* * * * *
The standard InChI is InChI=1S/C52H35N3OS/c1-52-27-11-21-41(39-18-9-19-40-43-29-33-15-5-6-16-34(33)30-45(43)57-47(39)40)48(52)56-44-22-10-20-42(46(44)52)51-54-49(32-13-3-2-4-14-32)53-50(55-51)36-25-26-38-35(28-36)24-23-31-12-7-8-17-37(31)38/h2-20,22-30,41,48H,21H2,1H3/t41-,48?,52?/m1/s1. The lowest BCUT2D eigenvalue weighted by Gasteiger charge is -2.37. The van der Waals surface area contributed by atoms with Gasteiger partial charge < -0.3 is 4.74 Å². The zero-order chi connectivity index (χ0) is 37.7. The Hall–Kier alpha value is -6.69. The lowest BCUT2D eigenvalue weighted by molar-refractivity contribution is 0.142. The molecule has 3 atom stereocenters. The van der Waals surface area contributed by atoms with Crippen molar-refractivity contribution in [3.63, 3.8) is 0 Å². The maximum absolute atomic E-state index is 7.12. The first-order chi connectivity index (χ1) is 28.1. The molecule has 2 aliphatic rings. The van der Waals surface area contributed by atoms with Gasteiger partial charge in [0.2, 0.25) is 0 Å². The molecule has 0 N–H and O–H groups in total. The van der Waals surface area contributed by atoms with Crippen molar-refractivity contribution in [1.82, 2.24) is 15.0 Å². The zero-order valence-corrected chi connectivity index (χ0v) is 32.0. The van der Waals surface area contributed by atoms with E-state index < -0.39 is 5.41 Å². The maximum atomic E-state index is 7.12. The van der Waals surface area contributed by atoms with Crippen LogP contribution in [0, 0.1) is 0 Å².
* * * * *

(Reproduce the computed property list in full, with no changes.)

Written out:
The standard InChI is InChI=1S/C52H35N3OS/c1-52-27-11-21-41(39-18-9-19-40-43-29-33-15-5-6-16-34(33)30-45(43)57-47(39)40)48(52)56-44-22-10-20-42(46(44)52)51-54-49(32-13-3-2-4-14-32)53-50(55-51)36-25-26-38-35(28-36)24-23-31-12-7-8-17-37(31)38/h2-20,22-30,41,48H,21H2,1H3/t41-,48?,52?/m1/s1. The lowest BCUT2D eigenvalue weighted by Gasteiger charge is -2.37. The van der Waals surface area contributed by atoms with Gasteiger partial charge < -0.3 is 4.74 Å². The zero-order chi connectivity index (χ0) is 37.7. The Hall–Kier alpha value is -6.69. The lowest BCUT2D eigenvalue weighted by molar-refractivity contribution is 0.142. The molecule has 3 atom stereocenters. The van der Waals surface area contributed by atoms with Crippen molar-refractivity contribution in [3.63, 3.8) is 0 Å². The maximum absolute atomic E-state index is 7.12. The first-order chi connectivity index (χ1) is 28.1. The molecule has 2 aliphatic rings. The van der Waals surface area contributed by atoms with Gasteiger partial charge in [0.2, 0.25) is 0 Å². The molecule has 0 N–H and O–H groups in total. The van der Waals surface area contributed by atoms with Crippen molar-refractivity contribution in [1.82, 2.24) is 15.0 Å². The zero-order valence-corrected chi connectivity index (χ0v) is 32.0. The van der Waals surface area contributed by atoms with E-state index < -0.39 is 5.41 Å². The maximum atomic E-state index is 7.12. The van der Waals surface area contributed by atoms with Crippen LogP contribution in [0, 0.1) is 0 Å².